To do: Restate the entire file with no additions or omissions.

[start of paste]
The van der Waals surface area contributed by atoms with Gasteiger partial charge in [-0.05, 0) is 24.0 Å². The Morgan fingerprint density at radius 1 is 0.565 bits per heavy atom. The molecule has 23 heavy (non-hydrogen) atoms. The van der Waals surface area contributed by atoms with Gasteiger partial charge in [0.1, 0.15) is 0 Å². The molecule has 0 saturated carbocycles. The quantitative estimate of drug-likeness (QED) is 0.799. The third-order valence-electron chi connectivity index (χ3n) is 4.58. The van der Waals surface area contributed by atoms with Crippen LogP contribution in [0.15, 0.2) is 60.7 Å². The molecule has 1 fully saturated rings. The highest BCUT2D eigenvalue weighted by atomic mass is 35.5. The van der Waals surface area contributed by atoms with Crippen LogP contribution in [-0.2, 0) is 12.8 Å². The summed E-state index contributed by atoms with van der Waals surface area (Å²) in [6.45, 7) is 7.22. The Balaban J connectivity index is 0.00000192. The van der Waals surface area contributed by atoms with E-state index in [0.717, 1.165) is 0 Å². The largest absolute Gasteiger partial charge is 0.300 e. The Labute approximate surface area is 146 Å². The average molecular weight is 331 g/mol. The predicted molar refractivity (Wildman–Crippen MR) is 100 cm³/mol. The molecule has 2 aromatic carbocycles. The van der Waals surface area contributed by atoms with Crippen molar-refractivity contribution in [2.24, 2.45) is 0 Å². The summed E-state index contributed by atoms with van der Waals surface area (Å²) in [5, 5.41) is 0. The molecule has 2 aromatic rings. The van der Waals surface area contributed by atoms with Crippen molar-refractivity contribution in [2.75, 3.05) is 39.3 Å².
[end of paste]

The van der Waals surface area contributed by atoms with Gasteiger partial charge in [-0.05, 0) is 24.0 Å². The Morgan fingerprint density at radius 1 is 0.565 bits per heavy atom. The molecule has 23 heavy (non-hydrogen) atoms. The van der Waals surface area contributed by atoms with Gasteiger partial charge in [0.1, 0.15) is 0 Å². The molecule has 0 saturated carbocycles. The quantitative estimate of drug-likeness (QED) is 0.799. The third-order valence-electron chi connectivity index (χ3n) is 4.58. The van der Waals surface area contributed by atoms with Crippen LogP contribution in [0.15, 0.2) is 60.7 Å². The molecule has 1 fully saturated rings. The highest BCUT2D eigenvalue weighted by atomic mass is 35.5. The van der Waals surface area contributed by atoms with Crippen LogP contribution in [-0.2, 0) is 12.8 Å². The summed E-state index contributed by atoms with van der Waals surface area (Å²) in [6.45, 7) is 7.22. The Balaban J connectivity index is 0.00000192. The van der Waals surface area contributed by atoms with E-state index in [0.717, 1.165) is 0 Å². The largest absolute Gasteiger partial charge is 0.300 e. The Labute approximate surface area is 146 Å². The average molecular weight is 331 g/mol. The predicted molar refractivity (Wildman–Crippen MR) is 100 cm³/mol. The molecule has 2 aromatic carbocycles. The van der Waals surface area contributed by atoms with Crippen molar-refractivity contribution in [2.24, 2.45) is 0 Å². The summed E-state index contributed by atoms with van der Waals surface area (Å²) in [5, 5.41) is 0. The molecule has 2 aromatic rings. The van der Waals surface area contributed by atoms with Crippen molar-refractivity contribution in [2.75, 3.05) is 39.3 Å².